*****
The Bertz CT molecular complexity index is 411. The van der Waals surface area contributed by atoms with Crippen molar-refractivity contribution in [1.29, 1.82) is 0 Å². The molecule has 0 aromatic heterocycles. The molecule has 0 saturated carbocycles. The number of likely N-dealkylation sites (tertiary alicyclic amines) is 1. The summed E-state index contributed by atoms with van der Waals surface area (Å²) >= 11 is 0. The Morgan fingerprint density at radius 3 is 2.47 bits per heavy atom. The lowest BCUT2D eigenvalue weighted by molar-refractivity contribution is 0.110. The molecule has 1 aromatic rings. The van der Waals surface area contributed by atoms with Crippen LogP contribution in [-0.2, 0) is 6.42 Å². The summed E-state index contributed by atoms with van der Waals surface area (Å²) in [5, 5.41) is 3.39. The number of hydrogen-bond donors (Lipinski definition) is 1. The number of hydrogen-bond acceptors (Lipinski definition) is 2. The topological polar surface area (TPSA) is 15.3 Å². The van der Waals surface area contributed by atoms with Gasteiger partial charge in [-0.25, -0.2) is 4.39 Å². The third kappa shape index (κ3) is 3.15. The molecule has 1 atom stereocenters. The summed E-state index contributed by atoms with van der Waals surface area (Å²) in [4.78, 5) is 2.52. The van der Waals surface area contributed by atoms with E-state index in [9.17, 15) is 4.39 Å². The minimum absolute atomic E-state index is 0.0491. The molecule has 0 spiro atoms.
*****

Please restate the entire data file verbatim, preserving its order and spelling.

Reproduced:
The Bertz CT molecular complexity index is 411. The van der Waals surface area contributed by atoms with Crippen molar-refractivity contribution in [1.29, 1.82) is 0 Å². The molecule has 0 aromatic heterocycles. The molecule has 0 saturated carbocycles. The number of likely N-dealkylation sites (tertiary alicyclic amines) is 1. The summed E-state index contributed by atoms with van der Waals surface area (Å²) >= 11 is 0. The Morgan fingerprint density at radius 3 is 2.47 bits per heavy atom. The lowest BCUT2D eigenvalue weighted by molar-refractivity contribution is 0.110. The molecule has 1 aromatic rings. The van der Waals surface area contributed by atoms with Crippen LogP contribution in [-0.2, 0) is 6.42 Å². The summed E-state index contributed by atoms with van der Waals surface area (Å²) in [5, 5.41) is 3.39. The number of hydrogen-bond donors (Lipinski definition) is 1. The number of hydrogen-bond acceptors (Lipinski definition) is 2. The topological polar surface area (TPSA) is 15.3 Å². The van der Waals surface area contributed by atoms with Gasteiger partial charge in [-0.25, -0.2) is 4.39 Å². The third kappa shape index (κ3) is 3.15. The molecule has 1 atom stereocenters. The summed E-state index contributed by atoms with van der Waals surface area (Å²) in [4.78, 5) is 2.52. The van der Waals surface area contributed by atoms with E-state index in [9.17, 15) is 4.39 Å². The minimum absolute atomic E-state index is 0.0491. The molecule has 0 spiro atoms.